The American culture is thriving off of the use of medications. When an individual experiences a negative feeling they want a quick fix, and a quick call to their physician or psychiatrist can alleviate those symptoms right away. But is this necessarily a good thing? Is this something to promote as much as we do? 70 percent of Americans are currently taking a prescription medication and more than half of that population takes two (Neuert, 2013). One of the medications that is high on that list are antidepressants, which were found to be most prevalent among young and middle aged adults.
There is an everlasting argument in the psychology world that revolves around Talk Therapy vs. Drug Therapy and which argument “wins” at the end of the day as far as the best way to treat a client/patient. Many of the studies that are being conducted to look at this argument focus on anxiety and depression. Maia Szalavitz (2013) discusses a study where professionals are trying to put the argument to rest, however, it was still inconclusive which treatment type worked “best.” Their findings indicated that depending on the causation for an individual to develop depression their brain may benefit more with just a medication verses medication combined with therapy, as well as vice versa. The brain scans conducted in the study were found inconclusive since the findings were still not black and white.
An all-too-common problem, which still exists, is medication being prescribed to a psychiatric client without an assessment or evaluation that can give conclusive evidence of a diagnosis for that client, which can then result in recommendations for certain medications and/or seeking therapy. What is commonly being done is prescribing medication blindly without these evaluations or a referral to a therapist that can then lead to a misdiagnosis or a client taking a medication they will not benefit from. This is a problem that can be easily avoided using several practices:
- If you are unsure of your diagnosis get a psychological evaluation or assessment. These tests make diagnosing very straightforward and erase any gray area. The psychologist that performs the evaluation will also make treatment recommendations to treat the diagnosis you are given.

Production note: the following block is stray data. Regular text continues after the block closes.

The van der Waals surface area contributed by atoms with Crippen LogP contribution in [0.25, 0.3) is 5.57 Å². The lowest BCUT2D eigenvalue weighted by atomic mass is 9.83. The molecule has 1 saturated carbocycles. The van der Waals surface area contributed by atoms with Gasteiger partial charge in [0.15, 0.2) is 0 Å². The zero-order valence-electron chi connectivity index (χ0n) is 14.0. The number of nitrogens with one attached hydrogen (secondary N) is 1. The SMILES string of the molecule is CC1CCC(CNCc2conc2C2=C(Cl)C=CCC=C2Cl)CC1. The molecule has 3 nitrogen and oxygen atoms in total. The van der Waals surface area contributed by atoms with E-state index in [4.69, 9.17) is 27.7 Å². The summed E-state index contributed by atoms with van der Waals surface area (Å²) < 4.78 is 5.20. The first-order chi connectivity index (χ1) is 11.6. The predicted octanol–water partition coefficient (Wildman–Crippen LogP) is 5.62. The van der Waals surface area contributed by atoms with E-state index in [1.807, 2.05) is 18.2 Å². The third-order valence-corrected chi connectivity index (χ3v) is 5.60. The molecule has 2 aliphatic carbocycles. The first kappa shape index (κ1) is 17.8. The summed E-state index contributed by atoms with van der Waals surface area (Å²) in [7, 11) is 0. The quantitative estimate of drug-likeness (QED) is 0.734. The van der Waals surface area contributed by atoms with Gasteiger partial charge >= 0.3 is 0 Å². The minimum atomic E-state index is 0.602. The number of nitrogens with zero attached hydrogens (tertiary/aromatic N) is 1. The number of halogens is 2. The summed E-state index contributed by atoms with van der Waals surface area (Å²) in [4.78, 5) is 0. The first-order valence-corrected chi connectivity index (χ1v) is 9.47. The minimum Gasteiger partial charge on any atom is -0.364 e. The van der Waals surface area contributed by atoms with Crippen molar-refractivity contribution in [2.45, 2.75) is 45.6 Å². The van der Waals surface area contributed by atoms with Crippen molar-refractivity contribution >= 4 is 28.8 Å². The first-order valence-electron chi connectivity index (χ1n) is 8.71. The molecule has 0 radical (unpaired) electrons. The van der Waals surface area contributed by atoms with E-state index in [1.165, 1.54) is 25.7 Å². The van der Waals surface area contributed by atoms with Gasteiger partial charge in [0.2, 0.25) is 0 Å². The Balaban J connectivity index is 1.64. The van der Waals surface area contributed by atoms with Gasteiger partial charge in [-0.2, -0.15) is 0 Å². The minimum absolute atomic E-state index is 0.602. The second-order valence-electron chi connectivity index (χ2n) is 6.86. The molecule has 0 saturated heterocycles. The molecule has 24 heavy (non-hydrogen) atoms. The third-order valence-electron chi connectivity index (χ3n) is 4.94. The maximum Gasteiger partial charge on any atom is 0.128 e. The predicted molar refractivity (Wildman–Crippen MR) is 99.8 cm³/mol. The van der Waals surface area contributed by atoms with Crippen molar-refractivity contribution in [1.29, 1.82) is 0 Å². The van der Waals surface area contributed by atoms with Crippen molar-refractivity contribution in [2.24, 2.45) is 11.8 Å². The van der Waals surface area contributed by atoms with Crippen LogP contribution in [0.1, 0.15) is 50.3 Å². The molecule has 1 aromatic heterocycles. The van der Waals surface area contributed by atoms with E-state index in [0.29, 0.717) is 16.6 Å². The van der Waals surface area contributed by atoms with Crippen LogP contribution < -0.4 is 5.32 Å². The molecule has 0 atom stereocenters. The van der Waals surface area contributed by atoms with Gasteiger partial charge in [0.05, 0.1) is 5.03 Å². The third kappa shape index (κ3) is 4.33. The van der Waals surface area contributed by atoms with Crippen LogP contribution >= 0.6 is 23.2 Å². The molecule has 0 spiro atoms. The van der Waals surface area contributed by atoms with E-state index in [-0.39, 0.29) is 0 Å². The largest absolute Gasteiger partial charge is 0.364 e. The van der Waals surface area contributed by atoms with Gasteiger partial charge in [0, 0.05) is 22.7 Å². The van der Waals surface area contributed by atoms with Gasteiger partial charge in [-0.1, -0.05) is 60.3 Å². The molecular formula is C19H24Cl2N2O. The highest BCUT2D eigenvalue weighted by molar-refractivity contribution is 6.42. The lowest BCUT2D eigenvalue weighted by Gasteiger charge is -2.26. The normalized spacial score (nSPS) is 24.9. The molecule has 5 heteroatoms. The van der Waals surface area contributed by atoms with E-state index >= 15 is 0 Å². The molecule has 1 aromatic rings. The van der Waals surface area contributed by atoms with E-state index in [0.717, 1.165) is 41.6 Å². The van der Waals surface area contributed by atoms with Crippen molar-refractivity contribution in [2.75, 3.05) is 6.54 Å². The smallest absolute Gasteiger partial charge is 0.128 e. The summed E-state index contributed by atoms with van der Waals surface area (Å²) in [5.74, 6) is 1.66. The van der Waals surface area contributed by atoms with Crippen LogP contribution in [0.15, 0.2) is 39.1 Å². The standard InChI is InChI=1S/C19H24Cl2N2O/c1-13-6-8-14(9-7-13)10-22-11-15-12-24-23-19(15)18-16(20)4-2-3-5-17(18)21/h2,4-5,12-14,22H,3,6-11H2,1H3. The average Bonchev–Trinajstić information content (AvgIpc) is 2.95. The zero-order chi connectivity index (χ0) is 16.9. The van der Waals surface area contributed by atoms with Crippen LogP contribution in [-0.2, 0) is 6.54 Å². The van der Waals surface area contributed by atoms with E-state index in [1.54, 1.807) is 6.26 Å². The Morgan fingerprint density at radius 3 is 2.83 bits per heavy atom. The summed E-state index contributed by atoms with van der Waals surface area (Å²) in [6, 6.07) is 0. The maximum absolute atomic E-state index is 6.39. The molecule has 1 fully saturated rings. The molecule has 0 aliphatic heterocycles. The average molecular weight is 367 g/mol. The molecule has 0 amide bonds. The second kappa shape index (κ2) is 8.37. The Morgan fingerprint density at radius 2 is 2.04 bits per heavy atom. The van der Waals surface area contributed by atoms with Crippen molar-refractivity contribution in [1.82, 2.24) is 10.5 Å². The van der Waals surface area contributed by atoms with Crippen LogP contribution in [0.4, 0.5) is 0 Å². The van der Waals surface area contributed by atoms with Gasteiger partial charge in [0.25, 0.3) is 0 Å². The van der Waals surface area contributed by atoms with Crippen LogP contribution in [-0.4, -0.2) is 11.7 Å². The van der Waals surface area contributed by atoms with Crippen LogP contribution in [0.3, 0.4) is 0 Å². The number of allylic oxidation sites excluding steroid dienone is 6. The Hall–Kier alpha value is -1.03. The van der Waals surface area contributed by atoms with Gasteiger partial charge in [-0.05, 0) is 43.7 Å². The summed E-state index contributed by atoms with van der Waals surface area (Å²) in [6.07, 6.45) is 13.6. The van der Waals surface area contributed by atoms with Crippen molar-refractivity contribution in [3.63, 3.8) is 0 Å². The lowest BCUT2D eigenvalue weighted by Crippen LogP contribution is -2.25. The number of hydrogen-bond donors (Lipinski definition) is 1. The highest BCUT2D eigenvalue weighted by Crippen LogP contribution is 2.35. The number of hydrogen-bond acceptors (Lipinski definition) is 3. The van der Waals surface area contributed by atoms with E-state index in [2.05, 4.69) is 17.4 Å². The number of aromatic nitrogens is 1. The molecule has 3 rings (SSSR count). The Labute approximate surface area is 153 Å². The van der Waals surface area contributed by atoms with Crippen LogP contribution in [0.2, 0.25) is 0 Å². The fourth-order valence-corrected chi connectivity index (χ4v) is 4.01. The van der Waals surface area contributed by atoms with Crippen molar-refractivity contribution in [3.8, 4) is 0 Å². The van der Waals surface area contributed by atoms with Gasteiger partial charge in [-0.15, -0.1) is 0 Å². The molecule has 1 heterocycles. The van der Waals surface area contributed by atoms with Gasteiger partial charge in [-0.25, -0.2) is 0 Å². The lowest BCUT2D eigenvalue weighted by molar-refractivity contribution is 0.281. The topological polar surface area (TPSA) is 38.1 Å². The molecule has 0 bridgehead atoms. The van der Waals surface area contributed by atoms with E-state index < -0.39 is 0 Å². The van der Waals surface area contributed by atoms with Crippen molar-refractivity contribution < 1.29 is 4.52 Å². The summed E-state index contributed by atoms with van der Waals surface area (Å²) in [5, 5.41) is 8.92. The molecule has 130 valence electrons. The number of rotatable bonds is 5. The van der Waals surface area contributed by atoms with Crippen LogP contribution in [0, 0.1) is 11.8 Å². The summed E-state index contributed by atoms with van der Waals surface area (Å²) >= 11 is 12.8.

- Ask questions! This one cannot be stressed enough; If you are seeing your physician or psychiatrist and are being prescribed a medication and have questions regarding why you are being given that particular medication, if there are side effects, if there are other options, etc., just ask! It helps save time if you have any concerns in the long run.
- If you are taking medications keep track of any side effects you experience. Some psychiatric medications can heighten your symptoms (i.e. a side effect of an anti depressant can potentially be suicidal ideation, fatigue, lack of appetite, etc., which can also be symptoms of depression). Let your doctor know if you experience any negative side effects.
- Research medications! If you go to your doctor for a non-addictive medication for anxiety and are prescribed Xanax, not knowing it can be a potentially addictive medication, you may be setting yourself up for difficulties in the future. See #2.
- Look into all of your options. If you feel like you need a therapist contact one you are referred to/find on your own and ask them if they can help you with your struggle of therapy vs. medications. This is something that happens often and is encouraged. Clients can benefit from discussing their concerns with professionals than never looking into their options. Also, make sure you seek out a therapist/psychologist who works with the symptoms you are concerned about. For example, if you want to attend individual therapy to work on symptoms of depression, make sure your therapist works with that population.
- Medications can sometimes be hit or miss. If you choose to take a medication the first one prescribed may not be the perfect one for you, and that is okay! This refer to #2 and #4—sometimes what works for one person will not work for others, so if you experience negative side effects or it is too quick acting/slow acting talk to your therapist/doctor and share your concerns. It can be frustrating, but you want to make sure you are on the correct medication.
- If you choose to not take medications and tackle your struggles with therapy alone but are still concerned about how that process works, express this with your therapist/psychologist. They can go over what your treatment plan will look like and how that plan can effectively help you.
- Do NOT stop taking medications without speaking to your doctor first! Most medications require the individual to wean off of them to prevent negative effects and/or withdrawal. Some medications can take weeks, months, or even years to come off of depending on dosage, so speak to your medical professionals before making this choice!
- It’s okay to change your mind! If you decide in therapy you want to experiment and see if psychiatric drugs can help discuss this with your professionals. If you decide to come off of medications—well, that one was just discussed in #8. If you decide in any way to change your plan make sure to seek advice from the professionals before being impulsive.
Communication and patience will lead to a better understanding of a person’s individual treatment. What works for one person may not work for the next, so make sure to do some research, ask questions, and be mindful of this process! If there are any questions or concerns regarding this topic feel free to contact the professionals at Naperville Counseling Center and they will be glad to guide you.